Much to the dismay of Sir Richard (pictured here) we collect eggs daily.  He'd prefer having little progeny strutting about.  At least, based on his frequency of procreation you'd want to think that.  Believe you me, it's far from his fault there aren't little chicks running around.  Those of you that know chickens know what I'm talking about.  Wear those hens OUT!  That's why many farms choose not to have a rooster.  Unless you want chicks there is really no reason to have roosters.  Unless of course your like me and believe a farm isn't complete with out the morning crow of the rooster.



For some reason when it rains our eggs are covered in mud.  I haven't quite figured out how the mud gets on the eggs but they are generally covered.  It's not just one egg.  It's not just one hen.  I try not to disturb the eggs too much so if they arrive looking clean I put them directly in the egg carton.  On a normal day of collection (sans rain) there is always an egg or two that needs a bit of attention but not the majority and mud is usually not an issue.


The girls have nesting boxes to lay their eggs.  The nesting boxes are under the cover of the chicken coop roof so neither the nests or the coop perches are exposed to rain or mud.  The nesting boxes themselves aren't muddy.  Just how do those eggs get so muddy?  Maybe their feather bums drag across the grass hitting the occasional mud puddle or two and that's how it happens? They share nesting boxes so maybe it's one hen that is just a dirty girl with dirty feet?  Maybe it's one hen that likes to dirty the other girls eggs?  Maybe the hens get a little crazy?

Maybe Hen Party has more meaning then we know?  There are too many dirty eggs for it to be one or two hens.  How many hens does it take to have a hen party?




The Hay Bale Fiasco

On a sheep farm you've gotta have hay.  We are a sheep farm.  I'm not adding this up for your benefit, I'm trying to remind myself why we have this current dilemma.  What dilemma you ask?  Well, it goes like this....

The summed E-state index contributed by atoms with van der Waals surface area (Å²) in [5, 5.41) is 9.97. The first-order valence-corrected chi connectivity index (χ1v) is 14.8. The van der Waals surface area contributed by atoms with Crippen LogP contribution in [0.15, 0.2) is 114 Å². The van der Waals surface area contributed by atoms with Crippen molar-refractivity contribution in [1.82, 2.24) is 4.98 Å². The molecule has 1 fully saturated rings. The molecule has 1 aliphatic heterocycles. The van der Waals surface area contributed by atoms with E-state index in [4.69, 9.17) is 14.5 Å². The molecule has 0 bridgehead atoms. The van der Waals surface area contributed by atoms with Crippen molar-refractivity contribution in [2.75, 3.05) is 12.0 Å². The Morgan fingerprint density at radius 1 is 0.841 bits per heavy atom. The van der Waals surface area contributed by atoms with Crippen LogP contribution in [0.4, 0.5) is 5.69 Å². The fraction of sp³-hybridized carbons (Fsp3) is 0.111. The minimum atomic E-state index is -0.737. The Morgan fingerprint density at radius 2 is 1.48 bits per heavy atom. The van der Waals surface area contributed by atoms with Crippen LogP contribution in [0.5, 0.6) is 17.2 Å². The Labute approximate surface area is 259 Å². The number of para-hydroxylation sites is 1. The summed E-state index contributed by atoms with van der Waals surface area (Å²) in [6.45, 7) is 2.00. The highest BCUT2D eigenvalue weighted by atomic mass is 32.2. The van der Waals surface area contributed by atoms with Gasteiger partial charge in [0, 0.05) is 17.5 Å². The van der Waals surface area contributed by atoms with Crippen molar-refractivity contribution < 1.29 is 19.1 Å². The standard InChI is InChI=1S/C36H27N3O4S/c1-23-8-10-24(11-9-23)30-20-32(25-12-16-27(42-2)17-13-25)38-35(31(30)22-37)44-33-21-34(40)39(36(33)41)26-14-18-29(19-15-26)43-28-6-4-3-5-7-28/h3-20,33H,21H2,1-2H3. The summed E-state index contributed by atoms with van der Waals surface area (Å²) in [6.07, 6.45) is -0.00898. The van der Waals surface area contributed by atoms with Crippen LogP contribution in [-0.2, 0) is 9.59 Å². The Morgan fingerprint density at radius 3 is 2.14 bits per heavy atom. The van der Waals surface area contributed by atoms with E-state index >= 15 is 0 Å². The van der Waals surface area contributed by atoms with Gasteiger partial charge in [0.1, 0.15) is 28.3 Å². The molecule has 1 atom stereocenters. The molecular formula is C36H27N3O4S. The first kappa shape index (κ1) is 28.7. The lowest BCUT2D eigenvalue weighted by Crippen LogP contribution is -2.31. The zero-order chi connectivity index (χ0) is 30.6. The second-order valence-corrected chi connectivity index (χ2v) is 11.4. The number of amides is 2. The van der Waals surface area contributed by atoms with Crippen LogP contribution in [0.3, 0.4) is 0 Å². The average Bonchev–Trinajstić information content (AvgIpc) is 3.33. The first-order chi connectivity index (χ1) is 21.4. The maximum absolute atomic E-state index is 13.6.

Last year we added chickens to the farm to improve our pastures, the natural way!  They're is nothing finer then chickens scratching and chickens pooping on a pasture.  I'm happy to share the science of it all but that's for another Blog topic...and another blogger!  So, having chickens it was and we have enjoyed having them.
 Having a rooster crow in the morning....every farm must, right?  Chickens produce those yummy farm fresh eggs...gotta have those too right?  And so, we did.  The real icing on the chicken addition, we'll sell those eggs and that will really add to our farms productivity, right?




All those facts became reality, except maybe one....productivity.  Again, I am not going to address all the chicken realities we've rearranged our farm for, just the most recent.











We spent a great deal of time last month putting up hay, cutting and baling and stacking ever so beautifully in the barn, Whew!  A huge task done.  The sheep will be fed this winter!  Wait, whats all that clucking I hear?  It was as if we'd sold tickets to THE chicken gathering of the century and we'd asked them to arrive earlier then the gates were opened.  I mean those gals were lined up to get in.  All in, around and over those bales they came.  They were picking at the seed heads and just enjoying the change to their environment....so I thought that's all they were doing.

 Ok, ok, I know I still haven't gotten to the point.  We sell the eggs, right?  We have a pretty standard order to deliver each week, pre sold!  That's great.  Each day we collect eggs and each Saturday we deliver them.  That's the routine.
Well I believe someone forgot to tell the hens we have a routine. Our laying boxes have become passe for the time being. The chickens have decided to lay those eggs 10 feet up on top of bales stacked so tight to the rafters we can't even see what's up there.  So, how productive is it for us to climb and hunt for our eggs each day so that we make about $40 per week?  We've had to scramble a bit to fill our orders and the saddest part according to my husband, there have been no egg consumed in our house lately.   Each chicken challenge we've faced we find a bit more chicken wisdom. We are now presented with a new challenge.  We haven't really figured out how we'll lure them back to our desired organized method of collecting but we'll figure something out.  It is my contention those hens just wanted to be sure we know....Chickens Rule!